School hadn’t even started yet when the paperwork began flowing in with lists of events for the Seniors to attend and deadlines for turning in sizes for cap & gown and decisions about which photo for the yearbook had to be made. The words blurred as they seemed to pick up speed on the page. Had this day really arrived so soon?
My girl, our last child, is a Senior in high school and for all the joy and excitement that comes with this season, I was also having some ambivilance as a parent, some sadness as well.
When all five of our kids were young I dreamt of this day and secretly feared it might never come! But now it was here and it was asking me to step into a transition I wasn’t ready for.
I decided this counselor needed a therapy session herself so I sat on the couch in my office and asked myself some questions. I’ll let you in on my session as I play the part of both therapist and client, which by the way, I recommend as a tool you can use yourself.
Therapist: What’s hard about where you are right now?
Me: Well, when the other kids hit this spot it was exciting. I could check a box (You know how I love checking boxes!). It meant I had completed “momming” him and he was gonna take the baton from me and run ahead.
I’d walk back to the starting line and there’d be another kid waiting for me to run with him. “One down, four to go” I’d say and start the race again.
Now, when I see the finish line, my heart skips a little because as I look back, there’s nobody waiting for me at the starting line. My race with her is almost over. I don’t know what life is gonna feel like with no more runners.
Therapist: How does your girl feel about this race?
Me: I think she’s excited naturally, but she’s also a little freaked out about grabbing the baton from me.
We play this see-saw game in which neither of us ever know who is gonna wake up in the morning; the kid who is afraid to grab the baton or the woman who is impatient for me to let it go.
I think this period is hard on both of us now.
Therapist: When you look to graduation what fears do you have around it?
Me: Oh, that I haven’t finished teaching her about important things like choosing a life partner, or being true to herself, or allowing herself to make mistakes in the growing…and I’m afraid I haven’t even thought of something she’ll need when she’s out there on her own.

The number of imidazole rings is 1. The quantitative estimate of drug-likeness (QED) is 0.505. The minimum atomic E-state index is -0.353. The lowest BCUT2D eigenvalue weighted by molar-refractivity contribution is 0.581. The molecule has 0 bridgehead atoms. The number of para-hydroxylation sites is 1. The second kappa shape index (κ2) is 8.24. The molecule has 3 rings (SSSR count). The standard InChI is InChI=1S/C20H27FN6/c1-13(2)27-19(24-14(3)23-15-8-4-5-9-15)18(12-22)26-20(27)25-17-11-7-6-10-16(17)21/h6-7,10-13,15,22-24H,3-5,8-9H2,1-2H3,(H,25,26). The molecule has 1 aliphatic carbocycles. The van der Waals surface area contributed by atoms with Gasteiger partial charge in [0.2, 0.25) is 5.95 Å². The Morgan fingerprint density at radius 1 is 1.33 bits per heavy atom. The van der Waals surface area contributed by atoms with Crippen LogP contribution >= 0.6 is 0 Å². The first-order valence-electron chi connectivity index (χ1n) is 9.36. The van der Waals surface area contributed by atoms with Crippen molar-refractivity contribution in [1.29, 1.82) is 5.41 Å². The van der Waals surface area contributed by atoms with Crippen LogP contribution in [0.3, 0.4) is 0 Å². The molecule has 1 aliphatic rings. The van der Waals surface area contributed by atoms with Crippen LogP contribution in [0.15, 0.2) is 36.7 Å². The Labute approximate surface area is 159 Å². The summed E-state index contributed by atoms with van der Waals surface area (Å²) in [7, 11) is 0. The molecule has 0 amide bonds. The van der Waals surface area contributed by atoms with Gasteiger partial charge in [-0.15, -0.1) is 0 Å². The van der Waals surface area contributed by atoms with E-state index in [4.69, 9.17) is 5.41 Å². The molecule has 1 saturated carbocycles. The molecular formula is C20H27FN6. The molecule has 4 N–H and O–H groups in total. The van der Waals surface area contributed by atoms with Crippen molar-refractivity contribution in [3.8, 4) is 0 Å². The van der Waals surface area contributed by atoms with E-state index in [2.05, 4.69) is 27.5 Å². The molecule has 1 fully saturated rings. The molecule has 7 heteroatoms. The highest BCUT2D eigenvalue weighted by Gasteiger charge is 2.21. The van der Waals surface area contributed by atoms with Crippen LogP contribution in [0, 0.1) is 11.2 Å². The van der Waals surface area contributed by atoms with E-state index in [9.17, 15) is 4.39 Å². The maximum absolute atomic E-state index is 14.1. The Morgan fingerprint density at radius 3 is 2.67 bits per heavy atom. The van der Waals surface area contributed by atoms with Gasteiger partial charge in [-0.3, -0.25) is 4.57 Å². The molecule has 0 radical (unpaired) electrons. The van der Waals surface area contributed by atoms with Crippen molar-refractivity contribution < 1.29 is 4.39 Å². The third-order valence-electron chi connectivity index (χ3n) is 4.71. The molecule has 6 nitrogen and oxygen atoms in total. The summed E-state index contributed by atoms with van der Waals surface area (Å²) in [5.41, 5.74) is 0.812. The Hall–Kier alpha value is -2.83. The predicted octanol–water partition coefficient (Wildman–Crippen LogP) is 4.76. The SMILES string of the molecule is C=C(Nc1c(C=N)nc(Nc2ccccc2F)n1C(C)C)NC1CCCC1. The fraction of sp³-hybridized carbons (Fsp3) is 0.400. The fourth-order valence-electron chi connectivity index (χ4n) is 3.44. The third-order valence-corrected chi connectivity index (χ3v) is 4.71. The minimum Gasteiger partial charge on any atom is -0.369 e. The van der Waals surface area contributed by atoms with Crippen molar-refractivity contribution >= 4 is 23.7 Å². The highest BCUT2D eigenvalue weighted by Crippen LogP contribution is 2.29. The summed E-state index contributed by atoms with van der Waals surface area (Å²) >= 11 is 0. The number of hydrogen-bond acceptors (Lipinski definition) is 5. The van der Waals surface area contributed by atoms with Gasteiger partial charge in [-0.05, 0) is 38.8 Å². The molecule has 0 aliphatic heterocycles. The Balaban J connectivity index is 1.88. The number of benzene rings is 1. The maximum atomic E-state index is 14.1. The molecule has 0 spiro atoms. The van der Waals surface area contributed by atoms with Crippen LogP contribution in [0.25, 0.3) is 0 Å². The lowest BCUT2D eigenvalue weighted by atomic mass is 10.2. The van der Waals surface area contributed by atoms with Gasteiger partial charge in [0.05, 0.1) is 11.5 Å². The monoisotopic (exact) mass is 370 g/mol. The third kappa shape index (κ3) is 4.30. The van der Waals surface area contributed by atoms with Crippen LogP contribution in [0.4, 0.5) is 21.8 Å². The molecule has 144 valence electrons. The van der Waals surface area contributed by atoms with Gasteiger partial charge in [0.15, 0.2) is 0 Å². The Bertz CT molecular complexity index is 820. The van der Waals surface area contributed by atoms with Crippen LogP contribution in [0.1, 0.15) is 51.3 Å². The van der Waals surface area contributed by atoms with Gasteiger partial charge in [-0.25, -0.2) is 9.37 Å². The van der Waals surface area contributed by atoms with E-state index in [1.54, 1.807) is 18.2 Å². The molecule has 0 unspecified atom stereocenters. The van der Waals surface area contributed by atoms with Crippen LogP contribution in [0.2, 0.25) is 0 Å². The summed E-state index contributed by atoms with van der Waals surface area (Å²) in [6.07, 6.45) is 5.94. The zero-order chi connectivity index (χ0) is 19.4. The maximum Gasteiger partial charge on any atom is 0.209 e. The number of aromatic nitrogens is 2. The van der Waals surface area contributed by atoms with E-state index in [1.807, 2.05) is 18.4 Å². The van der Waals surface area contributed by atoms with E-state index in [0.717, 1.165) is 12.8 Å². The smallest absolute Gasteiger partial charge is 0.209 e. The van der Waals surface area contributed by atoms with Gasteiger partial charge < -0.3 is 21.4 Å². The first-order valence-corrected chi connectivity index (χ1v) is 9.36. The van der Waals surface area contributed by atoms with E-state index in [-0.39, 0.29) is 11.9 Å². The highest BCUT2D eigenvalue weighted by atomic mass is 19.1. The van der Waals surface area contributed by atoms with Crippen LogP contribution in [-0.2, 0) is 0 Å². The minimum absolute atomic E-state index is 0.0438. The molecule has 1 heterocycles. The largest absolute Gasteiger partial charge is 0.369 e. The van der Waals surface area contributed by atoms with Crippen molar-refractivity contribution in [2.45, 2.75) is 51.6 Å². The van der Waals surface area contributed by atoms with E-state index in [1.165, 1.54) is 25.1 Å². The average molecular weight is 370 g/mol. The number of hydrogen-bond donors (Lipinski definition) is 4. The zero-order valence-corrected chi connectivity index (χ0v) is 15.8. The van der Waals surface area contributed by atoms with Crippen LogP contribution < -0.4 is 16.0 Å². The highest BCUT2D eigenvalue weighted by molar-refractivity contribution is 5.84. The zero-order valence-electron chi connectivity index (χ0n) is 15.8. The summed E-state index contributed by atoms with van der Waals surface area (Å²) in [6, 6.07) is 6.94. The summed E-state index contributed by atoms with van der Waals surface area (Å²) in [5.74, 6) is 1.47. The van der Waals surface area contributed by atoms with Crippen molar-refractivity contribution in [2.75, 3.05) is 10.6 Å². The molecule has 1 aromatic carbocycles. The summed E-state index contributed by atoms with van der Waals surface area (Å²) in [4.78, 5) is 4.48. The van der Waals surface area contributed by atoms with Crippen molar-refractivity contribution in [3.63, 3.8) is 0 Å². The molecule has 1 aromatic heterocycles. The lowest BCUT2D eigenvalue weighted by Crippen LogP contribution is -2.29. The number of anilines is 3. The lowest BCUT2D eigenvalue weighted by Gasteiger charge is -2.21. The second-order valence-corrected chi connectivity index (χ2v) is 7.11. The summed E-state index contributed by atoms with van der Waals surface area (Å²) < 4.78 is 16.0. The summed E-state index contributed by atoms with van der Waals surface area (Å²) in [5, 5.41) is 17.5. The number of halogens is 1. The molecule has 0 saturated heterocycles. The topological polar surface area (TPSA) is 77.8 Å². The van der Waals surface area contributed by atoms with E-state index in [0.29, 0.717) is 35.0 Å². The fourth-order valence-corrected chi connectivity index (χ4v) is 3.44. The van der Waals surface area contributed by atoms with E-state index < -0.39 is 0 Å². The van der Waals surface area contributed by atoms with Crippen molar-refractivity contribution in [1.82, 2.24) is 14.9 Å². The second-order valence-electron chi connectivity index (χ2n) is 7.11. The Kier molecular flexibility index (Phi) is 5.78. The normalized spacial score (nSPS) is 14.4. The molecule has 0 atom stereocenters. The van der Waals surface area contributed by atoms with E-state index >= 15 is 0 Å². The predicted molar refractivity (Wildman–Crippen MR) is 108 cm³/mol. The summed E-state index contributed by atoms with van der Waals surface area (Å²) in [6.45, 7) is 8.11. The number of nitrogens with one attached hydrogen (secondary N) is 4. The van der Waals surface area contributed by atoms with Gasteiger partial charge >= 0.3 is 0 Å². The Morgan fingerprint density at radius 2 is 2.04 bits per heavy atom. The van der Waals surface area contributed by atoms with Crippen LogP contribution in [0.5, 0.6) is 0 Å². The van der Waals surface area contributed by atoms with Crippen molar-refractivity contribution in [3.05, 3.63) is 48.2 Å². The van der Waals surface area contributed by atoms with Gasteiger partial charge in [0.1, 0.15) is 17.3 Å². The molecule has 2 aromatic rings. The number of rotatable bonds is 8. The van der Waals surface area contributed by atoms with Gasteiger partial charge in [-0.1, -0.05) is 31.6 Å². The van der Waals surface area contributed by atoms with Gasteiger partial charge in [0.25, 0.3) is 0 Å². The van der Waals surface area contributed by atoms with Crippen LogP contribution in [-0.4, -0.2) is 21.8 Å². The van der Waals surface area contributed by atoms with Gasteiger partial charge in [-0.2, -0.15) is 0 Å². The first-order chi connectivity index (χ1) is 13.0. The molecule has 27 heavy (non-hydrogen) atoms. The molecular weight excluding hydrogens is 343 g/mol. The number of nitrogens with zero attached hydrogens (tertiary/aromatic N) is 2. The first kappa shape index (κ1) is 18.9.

Therapist: So your fear is really around wanting to finish this last year of the race well?
Me: Yes… I guess so. Then there’s a more selfish piece that’s about my identity. Who am I gonna be when there’s no kid who needs me to check on them or cook meals or plan vacations with them in mind?
That’s a big piece of me that’s been active since I was twenty-one years old. Where’s that part gonna go?
Will I still feel like Me?
Therapist: It’s OK to grieve the loss of that piece of yourself. It has been very fulfilling to you. Transitions are a time of grieving the old so that the new can come.
You’ve grieved transitions before. When the first one went off to kindergarten and stepped onto that yellow bus. When they stopped wanting you to kiss their booboos when they got hurt. When they chose to spend time with friends instead of you. When they got their driver’s license and no longer needed your Mom-cab.
You’ve done this before. You handled it. You can do this again and do it well. Some tears are quite appropriate.
The kids just need you in different ways now.
Me: What will she need me for?
Therapist: She needs you for emotional support and words of encouragement. She’ll need you to tell her it’s gonna be OK when she fails an exam or changes her major a couple times. She needs you to be a mirror for her growth as a woman and all the good things she brings to the world, even when she’s not perfect.
She needs to know that there will always be a place for her at the table, hugs when she’s sad and joy when she succeeds and finds what makes her feel significant in life.
Your job of Momming her is not over. It just looks different now. The best is yet to be. You’re going to get to watch all the seeds you planted in her sprout in their beatiful glory!
Me: I guess you’re right. I just needed a reframe on it; from something that’s ending to something that’s beginning. You’re not bad at this counseling thing. Thanks.
Therapist: You’re welcome. So I’ll probably see you again graduation weekend?
Me: Oh yeah, for sure! See ya then.